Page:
The mechanism for the connection between health and positivity remains murky, but researchers suspect that people who are more positive may be better protected against the inflammatory damage of stress. Another possibility is that hope and positivity help people make better health and life decisions and focus more on long-term goals.
Common Childhood Illnesses Johns Hopkins Medicine
Children are more susceptible to sickness due to their underdeveloped immune systems and their high exposure to germs at schools and child care facilities. Most children may have 6 to 8 colds a year. Other common childhood illnesses include allergies, skin problems, eye conditions, neurological issues and gastrointestinal conditions.
Baldness (Alopecia) Johns Hopkins Medicine
Baldness is hair loss, or absence of hair. It’s also called alopecia. Baldness is usually most noticeable on the scalp, but can happen anywhere on the body where hair grows. The condition is more common in men than in women. Depending on the type, the symptoms of baldness will vary. There are
Medical Records: Getting Organized Johns Hopkins Medicine
Family health history: Information about your health and the health of your close relatives. Some diseases are genetic, so having one or more family members with certain diseases may raise your risk of one day developing those diseases, too. A family health history helps your health-care provider determine if you have a higher risk of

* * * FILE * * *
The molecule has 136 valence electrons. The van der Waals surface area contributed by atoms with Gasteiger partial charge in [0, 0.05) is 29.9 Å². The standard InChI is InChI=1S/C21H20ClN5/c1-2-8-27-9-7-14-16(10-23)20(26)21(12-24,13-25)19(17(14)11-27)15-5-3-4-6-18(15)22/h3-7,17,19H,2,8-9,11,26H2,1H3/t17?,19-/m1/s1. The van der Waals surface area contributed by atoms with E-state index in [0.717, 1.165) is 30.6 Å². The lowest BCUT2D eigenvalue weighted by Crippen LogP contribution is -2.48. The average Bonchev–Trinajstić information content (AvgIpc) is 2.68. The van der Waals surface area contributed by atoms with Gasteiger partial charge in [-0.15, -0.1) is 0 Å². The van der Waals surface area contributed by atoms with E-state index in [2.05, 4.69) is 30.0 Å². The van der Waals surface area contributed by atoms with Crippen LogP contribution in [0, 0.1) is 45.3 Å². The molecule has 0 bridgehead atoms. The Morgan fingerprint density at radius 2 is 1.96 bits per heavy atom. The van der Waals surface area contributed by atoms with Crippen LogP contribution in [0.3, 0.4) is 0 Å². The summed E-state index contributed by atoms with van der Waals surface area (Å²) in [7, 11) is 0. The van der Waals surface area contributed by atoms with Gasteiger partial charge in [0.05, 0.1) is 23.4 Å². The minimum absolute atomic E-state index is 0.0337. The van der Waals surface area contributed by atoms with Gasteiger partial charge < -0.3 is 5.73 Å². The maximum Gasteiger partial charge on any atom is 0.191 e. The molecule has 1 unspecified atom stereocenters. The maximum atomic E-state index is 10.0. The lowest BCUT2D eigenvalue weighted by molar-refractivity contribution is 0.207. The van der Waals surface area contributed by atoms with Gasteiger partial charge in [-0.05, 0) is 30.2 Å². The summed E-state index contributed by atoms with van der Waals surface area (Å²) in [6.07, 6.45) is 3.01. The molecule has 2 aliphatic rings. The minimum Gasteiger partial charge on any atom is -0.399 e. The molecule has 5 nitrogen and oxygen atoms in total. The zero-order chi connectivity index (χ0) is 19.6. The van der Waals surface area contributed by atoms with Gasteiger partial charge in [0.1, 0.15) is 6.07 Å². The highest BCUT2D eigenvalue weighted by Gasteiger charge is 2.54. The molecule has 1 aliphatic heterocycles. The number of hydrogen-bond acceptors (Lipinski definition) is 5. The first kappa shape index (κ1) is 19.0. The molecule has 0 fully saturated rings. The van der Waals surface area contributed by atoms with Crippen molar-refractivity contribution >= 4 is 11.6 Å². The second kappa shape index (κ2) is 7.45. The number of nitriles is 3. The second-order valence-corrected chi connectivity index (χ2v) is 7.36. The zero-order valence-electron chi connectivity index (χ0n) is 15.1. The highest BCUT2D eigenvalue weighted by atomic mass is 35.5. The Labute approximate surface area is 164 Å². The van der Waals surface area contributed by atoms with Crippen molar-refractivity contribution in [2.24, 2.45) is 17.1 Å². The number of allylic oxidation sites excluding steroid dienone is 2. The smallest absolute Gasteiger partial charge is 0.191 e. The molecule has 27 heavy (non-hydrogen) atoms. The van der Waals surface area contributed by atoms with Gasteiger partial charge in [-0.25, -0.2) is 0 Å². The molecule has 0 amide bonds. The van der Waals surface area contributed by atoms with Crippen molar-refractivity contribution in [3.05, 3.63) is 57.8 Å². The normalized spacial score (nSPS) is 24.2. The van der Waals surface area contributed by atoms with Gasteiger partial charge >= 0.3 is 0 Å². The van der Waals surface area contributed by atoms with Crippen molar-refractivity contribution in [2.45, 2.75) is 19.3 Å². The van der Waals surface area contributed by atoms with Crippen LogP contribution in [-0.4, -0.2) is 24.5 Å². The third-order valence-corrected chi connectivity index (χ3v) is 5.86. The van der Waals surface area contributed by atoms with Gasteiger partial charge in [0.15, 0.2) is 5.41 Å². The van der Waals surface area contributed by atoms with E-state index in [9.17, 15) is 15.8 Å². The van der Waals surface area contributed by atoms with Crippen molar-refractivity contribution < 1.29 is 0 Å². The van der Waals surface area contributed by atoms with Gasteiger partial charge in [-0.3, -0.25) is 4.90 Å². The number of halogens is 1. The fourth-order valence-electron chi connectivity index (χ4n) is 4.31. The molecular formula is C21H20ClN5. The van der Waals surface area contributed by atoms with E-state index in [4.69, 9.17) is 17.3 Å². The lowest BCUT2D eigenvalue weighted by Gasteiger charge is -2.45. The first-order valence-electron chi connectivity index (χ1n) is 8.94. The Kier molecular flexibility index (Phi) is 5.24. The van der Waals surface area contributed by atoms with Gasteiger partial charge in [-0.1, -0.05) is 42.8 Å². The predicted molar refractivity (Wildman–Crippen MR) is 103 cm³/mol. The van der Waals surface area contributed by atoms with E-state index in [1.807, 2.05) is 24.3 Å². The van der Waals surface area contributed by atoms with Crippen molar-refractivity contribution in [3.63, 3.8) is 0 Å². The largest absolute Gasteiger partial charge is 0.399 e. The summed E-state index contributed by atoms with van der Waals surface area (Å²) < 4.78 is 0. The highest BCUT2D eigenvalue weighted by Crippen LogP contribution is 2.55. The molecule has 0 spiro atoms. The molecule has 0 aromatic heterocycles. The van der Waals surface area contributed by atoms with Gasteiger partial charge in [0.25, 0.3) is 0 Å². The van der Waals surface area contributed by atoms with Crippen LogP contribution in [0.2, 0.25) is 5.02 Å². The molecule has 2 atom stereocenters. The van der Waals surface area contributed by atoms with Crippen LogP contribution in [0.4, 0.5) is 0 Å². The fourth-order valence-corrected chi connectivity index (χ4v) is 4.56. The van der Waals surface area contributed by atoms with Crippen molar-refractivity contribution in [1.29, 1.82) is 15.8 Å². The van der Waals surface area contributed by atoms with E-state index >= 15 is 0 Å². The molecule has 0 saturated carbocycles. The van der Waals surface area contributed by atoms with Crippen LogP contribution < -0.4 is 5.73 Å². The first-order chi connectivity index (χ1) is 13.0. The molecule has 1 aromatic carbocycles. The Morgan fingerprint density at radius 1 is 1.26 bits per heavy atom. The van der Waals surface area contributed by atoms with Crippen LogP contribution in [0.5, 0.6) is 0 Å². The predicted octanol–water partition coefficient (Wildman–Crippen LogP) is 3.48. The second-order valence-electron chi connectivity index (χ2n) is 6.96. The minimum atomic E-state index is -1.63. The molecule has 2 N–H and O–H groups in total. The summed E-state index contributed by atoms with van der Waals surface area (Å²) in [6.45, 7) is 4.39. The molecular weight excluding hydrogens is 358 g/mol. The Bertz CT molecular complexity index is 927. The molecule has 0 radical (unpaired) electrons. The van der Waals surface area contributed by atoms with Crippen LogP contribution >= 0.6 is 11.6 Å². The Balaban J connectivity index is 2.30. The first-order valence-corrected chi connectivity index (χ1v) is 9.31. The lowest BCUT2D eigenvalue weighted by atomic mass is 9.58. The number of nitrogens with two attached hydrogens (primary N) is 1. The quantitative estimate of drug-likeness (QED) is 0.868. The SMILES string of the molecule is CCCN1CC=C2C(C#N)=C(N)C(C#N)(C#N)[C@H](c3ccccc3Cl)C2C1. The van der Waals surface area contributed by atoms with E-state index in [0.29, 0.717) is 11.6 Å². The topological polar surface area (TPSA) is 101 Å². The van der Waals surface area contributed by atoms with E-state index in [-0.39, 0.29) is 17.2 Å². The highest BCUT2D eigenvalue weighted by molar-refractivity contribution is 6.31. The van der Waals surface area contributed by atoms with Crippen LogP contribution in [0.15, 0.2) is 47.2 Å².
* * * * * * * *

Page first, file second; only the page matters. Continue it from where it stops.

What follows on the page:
Menorrhagia Johns Hopkins Medicine
Menorrhagia is heavy or prolonged menstrual bleeding. It is a common problem in women. It is caused by hormone problems, problems with the uterus, or other health conditions. Menorrhagia is diagnosed with a pelvic exam, ultrasound, pap test, and sometimes a biopsy. Treatment includes hormones, or other medicine, or procedures to treat the
Oversleeping: Bad for Your Health
Oversleeping is associated with many health problems, including: Type 2 diabetes. Heart disease. Obesity. Depression. Headaches. Greater risk of dying from a medical condition. Does that mean sleeping too much will make you sick? Not necessarily, says Vsevolod Polotsky, M.D., Ph.D., a professor of medicine at Johns Hopkins Medicine.
Lesbian and Bisexual Women's Health Issues Johns Hopkins
Sexual Health. Because of heteronormativity — the notion that heterosexuality is the norm — some health care providers may assume lesbian and bisexual women are heterosexual when discussing their sexual health. It may also be assumed that a woman in a current same-sex relationship has never or will never have sex with a man.
Breast Health: 3-Step Plan for Preventive Care Johns
Health experts have different advice for mammograms: The USPSTF recommends screening every 2 years for women ages 50 to 74. The ACS recommends yearly screening for all women ages 45 to 54. Women ages 55 and older should change to mammograms every 2 years. Or they may choose to still have a yearly screening.
Routine Screenings Johns Hopkins Medicine